A Virginia farmer who managed a pioneering cooperative cattle herd recently experienced a visit from state authorities, resulting in the cessation of his meat sales. The incident initiated with an inspection that overstepped boundaries, culminating in the confiscation of his agricultural products and the imposition of various charges against him. This situation appears to indicate a recurring trend of official interventions targeting traditional farmers.
Samuel B. Fisher stands in stark contrast to contemporary industrialized farmers. On his farm in Cumberland County, Virginia, the cattle he raises don’t undergo the conventional process of being transported to extensive processing facilities for slaughter, butchering, and packaging, often managed by migrant laborers in suboptimal conditions. Rather, he conducts the butchering right on his farm. His meat is not distributed to nationwide suppliers; instead, local patrons become co-owners by purchasing a portion of his cattle herd.
Evidently, the government holds a disapproving stance on this matter. On June 14, an examiner from the Virginia Department of Agriculture & Consumer Services (VDACS) made an unanticipated visit and requested permission to conduct a search of the farm.
Fisher declined the request, but on the following day, the inspector returned, accompanied by a sheriff’s deputy and an official search warrant. After an extensive three-hour search of the premises, the inspector placed Fisher’s walk-in freezer under “administrative detention,” thereby prohibiting him from removing any meat, even for the purpose of feeding his family.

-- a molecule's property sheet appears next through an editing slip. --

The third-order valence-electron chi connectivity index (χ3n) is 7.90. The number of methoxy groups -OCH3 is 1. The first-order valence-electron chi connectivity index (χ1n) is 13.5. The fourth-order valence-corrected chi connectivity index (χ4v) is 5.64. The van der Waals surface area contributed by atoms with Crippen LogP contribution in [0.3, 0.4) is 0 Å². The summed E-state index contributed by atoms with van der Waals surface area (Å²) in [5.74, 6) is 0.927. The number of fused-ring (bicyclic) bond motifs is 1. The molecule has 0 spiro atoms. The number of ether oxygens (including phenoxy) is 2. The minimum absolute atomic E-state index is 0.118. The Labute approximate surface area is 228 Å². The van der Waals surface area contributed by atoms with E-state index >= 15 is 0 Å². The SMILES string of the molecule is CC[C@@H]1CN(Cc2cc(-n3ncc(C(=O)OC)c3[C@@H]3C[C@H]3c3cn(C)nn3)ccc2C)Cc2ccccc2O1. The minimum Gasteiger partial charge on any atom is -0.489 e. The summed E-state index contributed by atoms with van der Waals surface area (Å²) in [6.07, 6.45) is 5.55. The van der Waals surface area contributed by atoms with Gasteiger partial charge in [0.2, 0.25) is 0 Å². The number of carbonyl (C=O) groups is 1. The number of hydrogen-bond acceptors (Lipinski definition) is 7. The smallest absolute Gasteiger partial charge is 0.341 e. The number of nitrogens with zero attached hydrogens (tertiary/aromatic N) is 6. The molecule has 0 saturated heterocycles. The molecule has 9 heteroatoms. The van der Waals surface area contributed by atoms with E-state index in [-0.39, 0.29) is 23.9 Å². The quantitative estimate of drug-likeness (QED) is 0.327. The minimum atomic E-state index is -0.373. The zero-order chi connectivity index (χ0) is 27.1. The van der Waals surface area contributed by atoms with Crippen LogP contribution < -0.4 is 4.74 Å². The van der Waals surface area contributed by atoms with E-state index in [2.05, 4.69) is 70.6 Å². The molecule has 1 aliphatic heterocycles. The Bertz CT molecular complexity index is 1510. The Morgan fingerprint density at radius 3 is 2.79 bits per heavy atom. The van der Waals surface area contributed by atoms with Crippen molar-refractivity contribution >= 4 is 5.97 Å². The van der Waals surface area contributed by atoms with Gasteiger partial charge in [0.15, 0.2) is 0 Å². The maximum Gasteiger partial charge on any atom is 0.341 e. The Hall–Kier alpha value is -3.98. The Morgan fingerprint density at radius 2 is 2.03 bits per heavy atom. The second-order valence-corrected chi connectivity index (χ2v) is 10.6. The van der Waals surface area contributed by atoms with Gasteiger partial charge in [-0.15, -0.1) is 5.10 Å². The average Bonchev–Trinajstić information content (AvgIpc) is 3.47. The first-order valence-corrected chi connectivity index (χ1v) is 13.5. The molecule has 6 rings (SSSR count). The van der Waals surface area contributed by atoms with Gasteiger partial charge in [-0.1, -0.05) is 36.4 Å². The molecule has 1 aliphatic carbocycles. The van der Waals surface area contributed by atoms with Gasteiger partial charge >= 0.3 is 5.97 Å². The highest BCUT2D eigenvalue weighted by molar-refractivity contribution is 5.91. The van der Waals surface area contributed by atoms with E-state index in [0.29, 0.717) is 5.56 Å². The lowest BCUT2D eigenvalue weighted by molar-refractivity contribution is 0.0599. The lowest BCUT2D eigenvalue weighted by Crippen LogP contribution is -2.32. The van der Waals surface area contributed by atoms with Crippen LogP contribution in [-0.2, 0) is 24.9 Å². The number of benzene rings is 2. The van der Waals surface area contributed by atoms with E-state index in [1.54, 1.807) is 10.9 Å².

The inspector’s objection centers around the fact that Fisher’s meat was not undergoing processing in a facility approved by the USDA, deeming it unsuitable for public consumption. Technically, this applies to meat intended for sale to the general public, even though Fisher has clarified the communal ownership structure of his herd to authorities. However, it’s worth noting that there is no specific legal prohibition preventing him from processing meat on his farm for personal consumption.
Upon disregarding the detention order and proceeding to sell his incorrectly labeled, uninspected, and potentially tainted meat, Fisher found himself swiftly embroiled in a legal battle. On July 18, a judge in Cumberland County granted the state the authority to confiscate his meat. Subsequently, he received fines for the unlawful possession, sale, and/or transportation of animals several weeks later.